The Beginning of a New Trend
The idea of a decentralized currency is an exciting one, and bitcoin’s invention opens up the possibility of a more efficient and transparent financial system.
Right now, we are at an early stage and the system is being put to the test. More participants are riding this trend: Microsoft, Yum Brands (KFC in Venezuela accepts bitcoin), Landry’s restaurants (including Mastro’s)…
As PayPal’s CEO Dan Schulman said, we are at “a transitional point where cryptocurrencies move from being predominantly an asset class that you buy, hold and or sell to now becoming a legitimate funding source to make transactions in the real world at millions of merchants.”7
1Sources: Kyle Croman et al, “On Scaling Decentralized Blockchains (A Position Paper),” International Conference on Financial Cryptography and Data Security, 2/16; “Visa Fact Sheet,” usa.visa.com, 7/19.
2However, most of the payment options offered now do not allow direct settlement. Instead, cryptocurrencies need to be converted to fiat currency to be used.
3Source: Square, “Q1 2021 Shareholder Letter,” EDGAR, 5/6/21.
4Source: Square, “Q4 2020 Shareholder Letter,”investors.squareup.com, 2/23/21.
5Sources: “Digital Currency Comes to Visa’s Settlement Platform,”usa.visa.com, 3/29/21; Raj Dhamodharan, “Why Mastercard Is Bringing Crypto onto Our Network,” mastercard.com, 2/21/21.
6Source: Colin Harper, “Bitcoin’s Lightning Network Now Has 10K Active Nodes and $69M in Locked Value,” coindesk.com, 5/5/21.
7Source: Anna Irrera, “Exclusive: PayPal Launches Crypto Checkout Service,” reuters.com
Important Risks Related to this Article
There are risks associated with investing, including the possible loss of principal. Crypto assets, such as bitcoin and ether, are complex, generally exhibit extreme price volatility and unpredictability, and should be viewed as highly speculative assets. Crypto assets are frequently referred to as crypto “currencies,” but they typically operate without central authority or banks, are not backed by any government or issuing entity (i.e., no right of recourse), have no government or insurance protections, are not legal tender and have limited or no usability as compared to fiat currencies. Federal, state or foreign governments may restrict the use, transfer, exchange and value of crypto assets, and regulation in the U.S. and worldwide is still developing. Crypto asset exchanges and/or settlement facilities may stop operating, permanently shut down or experience issues due to security breaches, fraud, insolvency, market manipulation, market surveillance, KYC/AML (know your customer/anti-money laundering) procedures, non-compliance with applicable rules and regulations, technical glitches, hackers, malware or other reasons, which could negatively impact the price of any cryptocurrency traded on such exchanges or reliant on a settlement facility or otherwise may prevent access or use of the crypto asset. Crypto assets can experience unique events, such as forks or airdrops, which can impact the value and functionality of the crypto asset. Crypto asset transactions are generally irreversible, which means that a crypto asset may be unrecoverable in instances where: (i) it is sent to an incorrect address, (ii) the incorrect amount is sent, or (iii) transactions are made fraudulently from an account. A crypto asset may decline in popularity, acceptance or use, thereby impairing its price, and the price of a crypto asset may also be impacted by the transactions of a small number of holders of such crypto asset. Crypto assets may be difficult to value and valuations, even for the same crypto asset, may differ significantly by pricing source or otherwise be suspect due to market fragmentation, illiquidity, volatility and the potential for manipulation. Crypto assets generally rely on blockchain technology and blockchain technology is a relatively new and untested technology which operates as a distributed ledger. Blockchain systems could be subject to Internet connectivity disruptions, consensus failures or cybersecurity attacks, and the date or time that you initiate a transaction may be different then when it is recorded on the blockchain. Access to a given blockchain requires an individualized key, which, if compromised, could result in loss due to theft, destruction or inaccessibility. In addition, different crypto assets exhibit different characteristics, use cases and risk profiles. Information provided by WisdomTree regarding digital assets, crypto assets or blockchain networks should not be considered or relied upon as investment or other advice, as a recommendation from WisdomTree, including regarding the use or suitability of any particular digital asset, crypto asset, blockchain network or any particular strategy. WisdomTree is not acting and has not agreed to act in an investment advisory, fiduciary or quasi-fiduciary capacity to any advisor, end client or investor, and has no responsibility in connection therewith, with respect to any digital assets, crypto assets or blockchain networks.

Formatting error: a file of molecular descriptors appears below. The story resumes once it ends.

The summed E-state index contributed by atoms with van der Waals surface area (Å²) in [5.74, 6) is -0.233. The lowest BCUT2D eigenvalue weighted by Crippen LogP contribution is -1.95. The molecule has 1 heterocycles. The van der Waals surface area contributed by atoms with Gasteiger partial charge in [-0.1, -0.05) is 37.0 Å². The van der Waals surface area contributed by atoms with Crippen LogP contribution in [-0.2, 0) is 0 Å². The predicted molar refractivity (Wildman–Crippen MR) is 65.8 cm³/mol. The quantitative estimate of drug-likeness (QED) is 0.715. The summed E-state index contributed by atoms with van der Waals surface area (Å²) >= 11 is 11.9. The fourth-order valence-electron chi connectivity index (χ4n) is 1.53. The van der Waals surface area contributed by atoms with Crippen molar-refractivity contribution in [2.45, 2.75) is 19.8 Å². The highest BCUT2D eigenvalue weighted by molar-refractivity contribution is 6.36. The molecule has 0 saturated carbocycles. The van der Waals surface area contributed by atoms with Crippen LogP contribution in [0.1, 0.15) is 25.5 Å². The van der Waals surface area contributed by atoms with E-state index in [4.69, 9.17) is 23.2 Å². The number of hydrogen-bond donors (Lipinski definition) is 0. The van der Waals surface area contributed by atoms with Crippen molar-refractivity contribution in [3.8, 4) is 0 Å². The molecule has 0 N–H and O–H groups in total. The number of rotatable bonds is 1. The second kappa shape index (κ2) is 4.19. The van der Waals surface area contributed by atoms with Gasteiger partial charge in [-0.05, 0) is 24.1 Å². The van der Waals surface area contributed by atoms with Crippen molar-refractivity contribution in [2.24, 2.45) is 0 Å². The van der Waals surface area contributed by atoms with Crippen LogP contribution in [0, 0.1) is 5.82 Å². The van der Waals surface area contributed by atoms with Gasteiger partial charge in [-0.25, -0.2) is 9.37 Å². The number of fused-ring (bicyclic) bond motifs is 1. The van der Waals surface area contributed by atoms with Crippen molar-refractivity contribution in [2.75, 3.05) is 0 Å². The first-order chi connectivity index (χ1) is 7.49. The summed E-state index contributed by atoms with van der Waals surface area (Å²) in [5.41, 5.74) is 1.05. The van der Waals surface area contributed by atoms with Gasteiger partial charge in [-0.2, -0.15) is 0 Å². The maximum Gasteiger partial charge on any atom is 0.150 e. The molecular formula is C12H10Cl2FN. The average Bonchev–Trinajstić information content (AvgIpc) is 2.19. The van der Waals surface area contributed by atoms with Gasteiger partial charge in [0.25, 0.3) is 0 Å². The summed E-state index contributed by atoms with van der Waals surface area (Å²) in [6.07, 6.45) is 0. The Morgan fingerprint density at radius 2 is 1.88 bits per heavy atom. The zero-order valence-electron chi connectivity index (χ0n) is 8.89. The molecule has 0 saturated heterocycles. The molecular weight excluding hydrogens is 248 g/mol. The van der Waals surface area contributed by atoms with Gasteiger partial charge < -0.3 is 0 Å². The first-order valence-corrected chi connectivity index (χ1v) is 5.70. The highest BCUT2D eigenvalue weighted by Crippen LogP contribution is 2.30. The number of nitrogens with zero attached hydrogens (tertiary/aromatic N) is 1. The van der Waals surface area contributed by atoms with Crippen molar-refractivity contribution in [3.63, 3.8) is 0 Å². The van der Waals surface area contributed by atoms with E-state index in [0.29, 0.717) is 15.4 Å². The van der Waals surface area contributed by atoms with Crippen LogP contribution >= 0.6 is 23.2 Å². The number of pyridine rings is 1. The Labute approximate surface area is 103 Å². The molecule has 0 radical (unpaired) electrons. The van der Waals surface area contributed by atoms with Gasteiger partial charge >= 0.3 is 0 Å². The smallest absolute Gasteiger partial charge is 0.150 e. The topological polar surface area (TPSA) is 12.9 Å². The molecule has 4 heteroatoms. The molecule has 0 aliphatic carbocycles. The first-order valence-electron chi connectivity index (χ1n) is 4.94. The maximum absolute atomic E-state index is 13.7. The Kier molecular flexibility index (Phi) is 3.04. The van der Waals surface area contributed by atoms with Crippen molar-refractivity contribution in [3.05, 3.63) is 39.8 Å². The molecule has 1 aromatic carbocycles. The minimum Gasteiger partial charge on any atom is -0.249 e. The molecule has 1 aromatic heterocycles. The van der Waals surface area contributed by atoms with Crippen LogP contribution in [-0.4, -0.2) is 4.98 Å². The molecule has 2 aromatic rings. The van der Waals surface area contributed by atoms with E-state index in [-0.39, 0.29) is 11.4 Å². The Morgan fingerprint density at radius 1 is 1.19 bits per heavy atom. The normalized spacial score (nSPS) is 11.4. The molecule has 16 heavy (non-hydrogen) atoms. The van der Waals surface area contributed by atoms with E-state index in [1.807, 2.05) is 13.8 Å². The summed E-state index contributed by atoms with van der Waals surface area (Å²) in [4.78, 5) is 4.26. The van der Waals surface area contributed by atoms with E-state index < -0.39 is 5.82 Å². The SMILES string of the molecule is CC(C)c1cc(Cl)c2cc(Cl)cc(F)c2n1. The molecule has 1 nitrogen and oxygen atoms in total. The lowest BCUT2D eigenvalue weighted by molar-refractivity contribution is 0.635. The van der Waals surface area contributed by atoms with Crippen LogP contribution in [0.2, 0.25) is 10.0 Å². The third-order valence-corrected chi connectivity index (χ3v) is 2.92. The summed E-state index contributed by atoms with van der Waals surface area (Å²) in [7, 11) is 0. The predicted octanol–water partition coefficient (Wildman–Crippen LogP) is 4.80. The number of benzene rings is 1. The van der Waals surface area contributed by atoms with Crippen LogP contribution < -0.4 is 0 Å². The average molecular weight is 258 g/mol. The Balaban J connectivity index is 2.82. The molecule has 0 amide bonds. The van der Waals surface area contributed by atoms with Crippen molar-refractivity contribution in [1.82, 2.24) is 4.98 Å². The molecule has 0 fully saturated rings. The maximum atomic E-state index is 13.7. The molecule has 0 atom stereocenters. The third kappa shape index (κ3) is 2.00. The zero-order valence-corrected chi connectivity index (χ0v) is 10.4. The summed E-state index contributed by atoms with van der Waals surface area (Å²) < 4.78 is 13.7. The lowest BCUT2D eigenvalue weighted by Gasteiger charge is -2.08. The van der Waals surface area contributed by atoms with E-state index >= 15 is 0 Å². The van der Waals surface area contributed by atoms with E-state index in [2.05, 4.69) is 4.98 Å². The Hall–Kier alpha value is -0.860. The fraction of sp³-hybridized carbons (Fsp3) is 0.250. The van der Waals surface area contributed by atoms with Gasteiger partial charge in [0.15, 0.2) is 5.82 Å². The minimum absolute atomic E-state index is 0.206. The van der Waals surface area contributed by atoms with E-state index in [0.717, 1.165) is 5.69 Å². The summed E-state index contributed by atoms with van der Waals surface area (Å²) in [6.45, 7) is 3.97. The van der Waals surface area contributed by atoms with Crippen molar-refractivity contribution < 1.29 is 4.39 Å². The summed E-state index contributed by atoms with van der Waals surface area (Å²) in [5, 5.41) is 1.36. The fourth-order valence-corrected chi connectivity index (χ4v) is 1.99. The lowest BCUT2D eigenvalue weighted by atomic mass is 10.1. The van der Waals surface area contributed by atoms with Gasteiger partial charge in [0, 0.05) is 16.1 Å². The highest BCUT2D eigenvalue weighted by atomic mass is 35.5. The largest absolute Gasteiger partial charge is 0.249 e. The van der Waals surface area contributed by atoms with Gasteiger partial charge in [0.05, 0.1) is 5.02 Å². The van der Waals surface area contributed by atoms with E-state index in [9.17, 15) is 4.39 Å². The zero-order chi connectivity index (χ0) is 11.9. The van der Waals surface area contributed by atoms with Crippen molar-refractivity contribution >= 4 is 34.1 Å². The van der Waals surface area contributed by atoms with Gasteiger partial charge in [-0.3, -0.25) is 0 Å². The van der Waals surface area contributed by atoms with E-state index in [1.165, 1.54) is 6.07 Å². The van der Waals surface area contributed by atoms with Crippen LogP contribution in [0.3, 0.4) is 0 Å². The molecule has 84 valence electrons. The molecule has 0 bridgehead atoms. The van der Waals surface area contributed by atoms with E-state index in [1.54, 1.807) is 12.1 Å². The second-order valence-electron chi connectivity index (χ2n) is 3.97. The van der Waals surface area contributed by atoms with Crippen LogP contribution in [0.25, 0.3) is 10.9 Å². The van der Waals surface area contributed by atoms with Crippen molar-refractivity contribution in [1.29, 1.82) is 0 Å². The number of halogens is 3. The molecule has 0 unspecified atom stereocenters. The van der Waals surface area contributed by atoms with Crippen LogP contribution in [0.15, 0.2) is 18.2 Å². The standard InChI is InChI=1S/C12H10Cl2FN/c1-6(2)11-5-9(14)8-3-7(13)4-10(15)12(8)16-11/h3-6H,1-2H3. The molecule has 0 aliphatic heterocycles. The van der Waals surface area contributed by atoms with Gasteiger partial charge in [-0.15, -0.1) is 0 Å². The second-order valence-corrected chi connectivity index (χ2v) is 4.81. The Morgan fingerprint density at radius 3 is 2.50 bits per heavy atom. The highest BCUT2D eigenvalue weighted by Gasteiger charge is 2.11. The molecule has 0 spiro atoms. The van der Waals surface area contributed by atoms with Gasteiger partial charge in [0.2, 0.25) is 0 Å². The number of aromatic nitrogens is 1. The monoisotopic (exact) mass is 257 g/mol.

Jianing Wu joined WisdomTree as a Research Analyst in October 2018. She is responsible for analyzing market trends and helping support WisdomTree’s research efforts. Previously, Jianing completed internships and projects at Geode Capital, Starwint Capital, and Invesco Great Wall Fund Management with a focus in quantitative research. Jianing received her M.S in Finance from the Massachusetts Institute of Technology. She graduated with honors from Boston College with degrees in Mathematics and Philosophy.